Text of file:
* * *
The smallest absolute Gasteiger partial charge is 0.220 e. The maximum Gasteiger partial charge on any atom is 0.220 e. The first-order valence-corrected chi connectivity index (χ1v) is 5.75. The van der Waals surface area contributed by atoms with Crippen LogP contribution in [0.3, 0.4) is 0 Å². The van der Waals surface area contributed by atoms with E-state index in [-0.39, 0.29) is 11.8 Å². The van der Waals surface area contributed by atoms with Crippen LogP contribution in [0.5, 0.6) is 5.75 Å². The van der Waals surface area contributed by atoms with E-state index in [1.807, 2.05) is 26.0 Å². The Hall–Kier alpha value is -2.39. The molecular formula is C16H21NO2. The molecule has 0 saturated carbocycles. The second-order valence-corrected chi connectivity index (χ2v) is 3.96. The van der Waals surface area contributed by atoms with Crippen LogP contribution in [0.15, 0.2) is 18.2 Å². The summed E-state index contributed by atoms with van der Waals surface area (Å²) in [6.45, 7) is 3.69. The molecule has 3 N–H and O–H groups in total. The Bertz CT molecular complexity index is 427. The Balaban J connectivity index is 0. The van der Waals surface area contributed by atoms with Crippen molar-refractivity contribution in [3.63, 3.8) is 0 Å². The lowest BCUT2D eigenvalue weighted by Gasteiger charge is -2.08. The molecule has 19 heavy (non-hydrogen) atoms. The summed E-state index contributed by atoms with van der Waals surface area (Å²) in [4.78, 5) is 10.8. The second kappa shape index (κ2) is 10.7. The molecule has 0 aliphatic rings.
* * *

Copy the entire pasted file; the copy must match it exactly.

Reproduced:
The smallest absolute Gasteiger partial charge is 0.220 e. The maximum Gasteiger partial charge on any atom is 0.220 e. The first-order valence-corrected chi connectivity index (χ1v) is 5.75. The van der Waals surface area contributed by atoms with Crippen LogP contribution in [0.3, 0.4) is 0 Å². The van der Waals surface area contributed by atoms with E-state index in [-0.39, 0.29) is 11.8 Å². The van der Waals surface area contributed by atoms with Crippen LogP contribution in [0.5, 0.6) is 5.75 Å². The van der Waals surface area contributed by atoms with E-state index in [1.807, 2.05) is 26.0 Å². The Hall–Kier alpha value is -2.39. The molecular formula is C16H21NO2. The molecule has 0 saturated carbocycles. The second-order valence-corrected chi connectivity index (χ2v) is 3.96. The van der Waals surface area contributed by atoms with Crippen LogP contribution in [0.15, 0.2) is 18.2 Å². The summed E-state index contributed by atoms with van der Waals surface area (Å²) in [6.45, 7) is 3.69. The molecule has 3 N–H and O–H groups in total. The Bertz CT molecular complexity index is 427. The Balaban J connectivity index is 0. The van der Waals surface area contributed by atoms with Crippen molar-refractivity contribution in [3.63, 3.8) is 0 Å². The lowest BCUT2D eigenvalue weighted by Gasteiger charge is -2.08. The molecule has 19 heavy (non-hydrogen) atoms. The summed E-state index contributed by atoms with van der Waals surface area (Å²) in [4.78, 5) is 10.8. The second kappa shape index (κ2) is 10.7. The molecule has 0 aliphatic rings.